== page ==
Temperature and salinity interactively impact early juvenile development: a bottleneck in barnacle ontogeny.

Nasrolahi, Ali, Pansch, Christian , Lenz, Mark and Wahl, Martin (2013) Temperature and salinity interactively impact early juvenile development: a bottleneck in barnacle ontogeny. Marine Biology, 160 (5). pp. 1109-1117. DOI 10.1007/s00227-012-2162-8.

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Abstract

When juvenile mortality or juvenile growth is impacted by temperature and salinity, these factors have a substantial effect on recruitment success and population dynamics in benthic ecosystems. Using freshly settled cyprids of Amphibalanus improvisus, we investigated the combined effects of temperature (12, 20 and 28 °C) and salinity (5, 15 and 30 psu) on early juvenile stage performance. Mortality as well as size (basal diameter, dry weight, and ash-free dry weight) was monitored for a period of 40 days. Mortality was high (42–63 %) during the first week following attachment, regardless of the temperature and salinity treatments. Subsequently, mortality and size were interactively influenced by temperature and salinity. Highest mortality and lowest size of juveniles occurred at lowest temperature (12 °C) and salinity (5 psu). Apparently, low temperature (12 °C) narrowed the barnacles’ salinity tolerance. Juvenile barnacles constructed more shell material compared to body mass at high temperature and high salinity, while a reverse situation was observed at low temperature and low salinity. Our results demonstrate that environmental changes can directly and/or indirectly alter patterns of survivorship and size. Warming and desalination as predicted for the Baltic Sea in the course of climate change may, however, act antagonistically and compensate each other’s isolated effect on barnacles.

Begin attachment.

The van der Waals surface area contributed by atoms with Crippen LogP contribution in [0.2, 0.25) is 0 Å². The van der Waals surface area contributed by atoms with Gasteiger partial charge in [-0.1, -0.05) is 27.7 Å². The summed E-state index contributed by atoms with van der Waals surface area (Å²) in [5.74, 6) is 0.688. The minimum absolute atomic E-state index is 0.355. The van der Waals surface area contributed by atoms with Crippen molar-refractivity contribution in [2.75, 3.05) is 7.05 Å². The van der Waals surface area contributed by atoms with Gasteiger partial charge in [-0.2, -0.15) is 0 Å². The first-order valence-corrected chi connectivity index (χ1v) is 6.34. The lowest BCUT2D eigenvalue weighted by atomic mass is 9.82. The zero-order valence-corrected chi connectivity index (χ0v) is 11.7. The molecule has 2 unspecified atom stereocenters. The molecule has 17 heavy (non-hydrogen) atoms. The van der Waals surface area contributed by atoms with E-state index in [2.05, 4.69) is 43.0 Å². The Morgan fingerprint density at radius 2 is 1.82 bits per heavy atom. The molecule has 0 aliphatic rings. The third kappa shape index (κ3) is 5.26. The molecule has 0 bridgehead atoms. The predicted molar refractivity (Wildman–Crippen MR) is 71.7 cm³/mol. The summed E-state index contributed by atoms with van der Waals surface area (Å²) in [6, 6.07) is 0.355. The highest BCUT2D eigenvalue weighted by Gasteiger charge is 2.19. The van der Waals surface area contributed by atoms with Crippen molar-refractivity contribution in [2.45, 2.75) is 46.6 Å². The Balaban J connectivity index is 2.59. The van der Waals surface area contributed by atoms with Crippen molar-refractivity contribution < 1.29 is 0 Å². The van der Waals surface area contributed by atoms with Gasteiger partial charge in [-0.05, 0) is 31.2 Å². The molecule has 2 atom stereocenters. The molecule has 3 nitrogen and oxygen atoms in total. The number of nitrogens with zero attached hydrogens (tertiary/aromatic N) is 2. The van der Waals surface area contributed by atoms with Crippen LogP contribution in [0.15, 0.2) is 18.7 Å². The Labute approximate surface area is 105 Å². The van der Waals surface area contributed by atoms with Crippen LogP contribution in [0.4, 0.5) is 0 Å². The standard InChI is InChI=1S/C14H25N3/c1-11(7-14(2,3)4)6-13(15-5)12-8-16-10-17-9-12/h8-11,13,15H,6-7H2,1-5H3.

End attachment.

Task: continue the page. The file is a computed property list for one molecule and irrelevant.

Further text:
Document Type: Article
Additional Information: WOS:000318002900006
Keywords: Temperature, salinity, Baltic Sea, climate change, Amphibalanus improvises; EARLY POSTSETTLEMENT MORTALITY; BENTHIC MARINE-INVERTEBRATES; BALANUS-AMPHITRITE; INTERTIDAL BARNACLE; MYTILUS-EDULIS; SEMIBALANUS-BALANOIDES; DELAYED METAMORPHOSIS; TEMPORAL VARIATION; GROWTH; SETTLEMENT
Research affiliation: OceanRep > The Future Ocean - Cluster of Excellence > FO-R08
OceanRep > The Future Ocean - Cluster of Excellence
Kiel University
OceanRep > GEOMAR > FB3 Marine Ecology > FB3-EOE-B Experimental Ecology - Benthic Ecology
Refereed: Yes
Open Access Journal?: No
DOI etc.: 10.1007/s00227-012-2162-8
ISSN: 0025-3162
Projects: Future Ocean
Date Deposited: 21 Dec 2012 09:28
Last Modified: 29 Jun 2018 10:43
URI: http://oceanrep.geomar.de/id/eprint/19895

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